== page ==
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Winter Warmer – Nutty Turnip Soup


Inspired by traditional Scottish, and Zimbabwean everyday cooking, this soup blends the flavours of turnip (orange swede) with crunchy peanut butter (dovi). For a more authentic African flavour, substitute pumpkin or butternut squash for the turnip. Served very hot, thick and roughly mashed for texture and crunch. This is a tasty and filling dish – perfect for cold winter days.

1 medium turnip (or pumpkin, or butternut squash) cubed

1 bunch fresh celery, finely chopped

1 quarter small white cabbage, finely chopped

1 handful of golden lentils

1 chunk (about 3cm square) of fresh stem ginger, finely chopped

Fresh herbs to taste (coriander or basil work well)

Optional – enough stock (minimise the salt), or water to make it soupy but thick

3 large tablespoons of unsweetened crunchy peanut butter

Lots of roughly ground black pepper

Sweat the vegetables and ginger in a large heavy based pot until starting to soften. Add water or stock depending on your taste (vegetables have a naturally sweet taste which changes when you add salt or salty stock). Cook gently until the turnip is cooked but is still slightly firm then add the lentils. Cook for around 20 minutes more until the lentils are soft then mash roughly with a potato masher. Stir in the peanut butter, heat through then stir in the chopped fresh herbs. Add black pepper to taste. Serve with a swirl of fresh unsweetened cream.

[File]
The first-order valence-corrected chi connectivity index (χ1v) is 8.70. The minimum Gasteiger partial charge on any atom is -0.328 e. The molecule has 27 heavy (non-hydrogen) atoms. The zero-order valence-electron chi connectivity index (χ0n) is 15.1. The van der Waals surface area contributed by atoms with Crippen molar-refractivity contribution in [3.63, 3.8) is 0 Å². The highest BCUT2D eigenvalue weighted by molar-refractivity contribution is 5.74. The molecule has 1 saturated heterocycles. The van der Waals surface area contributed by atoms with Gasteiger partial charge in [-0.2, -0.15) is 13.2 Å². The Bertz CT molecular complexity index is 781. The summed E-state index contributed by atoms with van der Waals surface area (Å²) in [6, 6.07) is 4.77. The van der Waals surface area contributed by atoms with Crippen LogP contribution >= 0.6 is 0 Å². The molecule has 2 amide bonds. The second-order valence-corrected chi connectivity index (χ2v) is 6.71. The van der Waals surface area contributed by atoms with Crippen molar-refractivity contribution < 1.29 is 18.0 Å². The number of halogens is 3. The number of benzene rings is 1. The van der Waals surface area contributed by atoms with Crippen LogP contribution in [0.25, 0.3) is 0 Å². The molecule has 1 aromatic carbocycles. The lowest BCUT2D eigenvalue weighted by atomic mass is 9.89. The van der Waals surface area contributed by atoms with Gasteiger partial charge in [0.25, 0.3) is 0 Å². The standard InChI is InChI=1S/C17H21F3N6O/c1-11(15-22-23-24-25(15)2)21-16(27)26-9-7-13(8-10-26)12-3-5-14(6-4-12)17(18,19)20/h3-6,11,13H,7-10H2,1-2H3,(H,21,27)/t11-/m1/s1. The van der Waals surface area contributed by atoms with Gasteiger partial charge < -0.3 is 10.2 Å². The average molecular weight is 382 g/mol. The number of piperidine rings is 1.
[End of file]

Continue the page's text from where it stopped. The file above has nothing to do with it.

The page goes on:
Filed under: Food

About the Author

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Feeling boxed in by the rigour and structure required in my career as a research and teaching academic, I now want to follow flights of fancy and try my hand at creative writing and social media. This could be challenging so comments and advice from seasoned bloggers are most welcome!

2 Comments

  1. peeversandpenguins

    Love to hear how yours turns out. I am not one for recipes. I just through in a handful of this and a hanful of that until it looks and smells right. Sometimes it results in a lovely surpise, and sometimes not!

    Like

  2. Being a slave to the Navez (turnip) which is treated with proper respect by the French, and loving all the other good things you have put in your soup leads me to the sure knowledge that I will be trying it … I will report back when done on the results – I just hope they are as good as yours looks 🙂

    Like

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